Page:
There’s no point in talking about style icons if we’re not going to mention the artist who played his personal style as his ultimate trump card. Elvis Presley was and continues to be "The King.” A name that suited him perfectly, not only because he revolutionised rock and roll, but also because he succeeded in developing a personal style that stood the test of time thanks to its unmistakable personality, elevating him to the heights of music industry fame.
Charismatic, romantic, and eccentric, Elvis is perhaps most famous for his sideburns, memorable thrust and quiff, which have since become symbolic of the 1950s as a whole. The "Elvis" look, which was fairly elegant and distinctive at the time, went on to inspire fashion trends in decades to come. A rockabilly-country style that continues to be a source of inspiration to this day in the form of leather jackets, Hawaiian shirts and silk scarf neckties.
If anyone succeeded in ensuring the leather jacket was immortalised, it was The King (although an honourable mention also goes to Fonzie from Happy Days). Presley wore his leather jacket in style, unbuttoned and paired with a t-shirt: a classic look, even by modern standards. But there was one garment the king of rock and roll loved more than any other: a shirt. Elegant or sporty, made from denim, velvet, cotton or silk, Elvis' rule of thumb was to button his shirt up to the neck, or unbutton it down to his chest: a casual but understated look that was perfect for days at the beach or by the pool. And speaking of the sea, we can also thank Elvis for turning Hawaiian from a classic holiday garment into a chic city look. With their bright colours and floral prints, Hawaiian shirts are guaranteed to add a touch of fun to any wardrobe.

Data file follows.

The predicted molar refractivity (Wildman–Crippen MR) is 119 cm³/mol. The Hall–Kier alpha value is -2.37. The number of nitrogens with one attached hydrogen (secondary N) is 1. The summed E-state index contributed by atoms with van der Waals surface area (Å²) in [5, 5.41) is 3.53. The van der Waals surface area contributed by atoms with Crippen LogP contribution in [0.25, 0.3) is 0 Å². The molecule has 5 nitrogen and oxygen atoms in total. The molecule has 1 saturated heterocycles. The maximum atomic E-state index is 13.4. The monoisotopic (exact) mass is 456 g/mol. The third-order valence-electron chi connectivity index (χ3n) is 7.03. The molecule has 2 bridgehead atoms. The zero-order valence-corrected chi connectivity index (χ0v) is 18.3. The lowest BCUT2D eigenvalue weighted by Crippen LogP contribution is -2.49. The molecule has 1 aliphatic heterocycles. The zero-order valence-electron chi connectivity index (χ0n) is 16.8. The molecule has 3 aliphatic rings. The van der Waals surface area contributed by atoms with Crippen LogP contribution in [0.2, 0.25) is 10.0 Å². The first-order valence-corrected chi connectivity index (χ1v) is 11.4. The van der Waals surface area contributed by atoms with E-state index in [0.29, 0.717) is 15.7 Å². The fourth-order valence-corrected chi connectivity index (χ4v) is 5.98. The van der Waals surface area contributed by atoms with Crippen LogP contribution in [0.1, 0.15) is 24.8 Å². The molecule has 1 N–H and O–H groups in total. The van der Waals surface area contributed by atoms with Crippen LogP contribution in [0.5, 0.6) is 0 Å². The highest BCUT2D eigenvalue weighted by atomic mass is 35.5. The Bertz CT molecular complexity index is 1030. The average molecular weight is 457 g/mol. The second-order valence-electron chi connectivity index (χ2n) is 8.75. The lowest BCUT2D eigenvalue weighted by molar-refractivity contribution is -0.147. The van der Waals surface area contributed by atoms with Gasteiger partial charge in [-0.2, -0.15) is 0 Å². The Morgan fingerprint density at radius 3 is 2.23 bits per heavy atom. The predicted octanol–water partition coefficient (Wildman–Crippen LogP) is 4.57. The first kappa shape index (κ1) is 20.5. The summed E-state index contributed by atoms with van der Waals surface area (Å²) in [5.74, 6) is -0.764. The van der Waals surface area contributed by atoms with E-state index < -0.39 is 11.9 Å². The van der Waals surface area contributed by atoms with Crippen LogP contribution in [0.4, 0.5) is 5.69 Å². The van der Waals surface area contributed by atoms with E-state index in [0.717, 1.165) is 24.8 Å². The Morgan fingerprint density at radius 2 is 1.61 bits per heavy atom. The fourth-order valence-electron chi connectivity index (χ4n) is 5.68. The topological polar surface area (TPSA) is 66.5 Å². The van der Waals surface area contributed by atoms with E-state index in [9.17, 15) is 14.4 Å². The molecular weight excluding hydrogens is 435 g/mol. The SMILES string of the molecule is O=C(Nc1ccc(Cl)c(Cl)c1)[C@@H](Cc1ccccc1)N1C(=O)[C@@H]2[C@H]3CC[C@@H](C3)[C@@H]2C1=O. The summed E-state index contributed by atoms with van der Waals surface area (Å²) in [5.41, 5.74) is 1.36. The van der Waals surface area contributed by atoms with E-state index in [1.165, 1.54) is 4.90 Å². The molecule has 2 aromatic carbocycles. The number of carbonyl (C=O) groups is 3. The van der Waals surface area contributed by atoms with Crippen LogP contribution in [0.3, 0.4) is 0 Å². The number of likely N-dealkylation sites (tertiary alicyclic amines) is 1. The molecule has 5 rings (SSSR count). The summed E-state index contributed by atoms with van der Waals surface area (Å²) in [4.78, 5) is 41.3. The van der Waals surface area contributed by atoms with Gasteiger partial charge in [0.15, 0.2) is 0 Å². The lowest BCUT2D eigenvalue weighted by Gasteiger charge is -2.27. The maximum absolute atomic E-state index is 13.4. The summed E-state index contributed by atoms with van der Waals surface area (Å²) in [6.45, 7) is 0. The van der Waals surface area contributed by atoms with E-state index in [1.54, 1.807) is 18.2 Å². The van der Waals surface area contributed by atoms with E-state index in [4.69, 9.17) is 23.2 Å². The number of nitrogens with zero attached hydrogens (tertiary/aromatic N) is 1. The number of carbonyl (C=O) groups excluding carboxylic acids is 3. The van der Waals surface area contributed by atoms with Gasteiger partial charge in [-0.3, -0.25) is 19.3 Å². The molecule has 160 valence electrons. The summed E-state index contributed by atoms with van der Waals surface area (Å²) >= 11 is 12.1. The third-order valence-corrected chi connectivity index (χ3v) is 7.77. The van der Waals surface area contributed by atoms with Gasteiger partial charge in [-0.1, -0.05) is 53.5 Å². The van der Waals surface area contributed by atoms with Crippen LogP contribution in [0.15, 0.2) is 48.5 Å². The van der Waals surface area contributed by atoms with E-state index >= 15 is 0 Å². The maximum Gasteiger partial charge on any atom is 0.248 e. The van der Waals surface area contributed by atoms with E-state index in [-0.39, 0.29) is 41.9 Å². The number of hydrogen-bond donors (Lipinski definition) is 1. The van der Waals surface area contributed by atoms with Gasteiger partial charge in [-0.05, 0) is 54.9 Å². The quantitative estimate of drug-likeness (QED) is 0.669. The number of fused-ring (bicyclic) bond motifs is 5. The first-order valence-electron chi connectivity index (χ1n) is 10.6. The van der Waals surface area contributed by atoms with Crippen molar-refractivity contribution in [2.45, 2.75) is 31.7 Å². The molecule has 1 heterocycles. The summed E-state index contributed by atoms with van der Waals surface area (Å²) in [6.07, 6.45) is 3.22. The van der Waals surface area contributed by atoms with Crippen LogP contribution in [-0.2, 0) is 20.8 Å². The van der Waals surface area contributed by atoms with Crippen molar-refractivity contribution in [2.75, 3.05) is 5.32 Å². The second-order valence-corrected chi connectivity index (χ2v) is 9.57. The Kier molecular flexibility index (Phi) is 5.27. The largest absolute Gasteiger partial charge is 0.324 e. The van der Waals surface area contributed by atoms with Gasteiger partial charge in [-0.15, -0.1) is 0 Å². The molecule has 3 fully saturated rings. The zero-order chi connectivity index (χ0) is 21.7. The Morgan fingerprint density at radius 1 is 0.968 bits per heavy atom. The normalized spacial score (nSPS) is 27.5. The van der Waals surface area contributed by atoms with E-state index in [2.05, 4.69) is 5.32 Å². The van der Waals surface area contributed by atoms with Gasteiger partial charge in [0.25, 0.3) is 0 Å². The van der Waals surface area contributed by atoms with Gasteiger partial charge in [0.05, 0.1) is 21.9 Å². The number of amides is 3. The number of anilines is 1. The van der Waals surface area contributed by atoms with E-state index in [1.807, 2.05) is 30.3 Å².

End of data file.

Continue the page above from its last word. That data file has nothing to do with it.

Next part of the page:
And last but not least, a real must-have for 1950s and ‘60s singers and actors was a silk scarf, which was the perfect alternative to more classic attire, while maintaining an air of elegance. Elvis wore his silk scarf both on and off stage, under his leather jacket or paired with a shirt.
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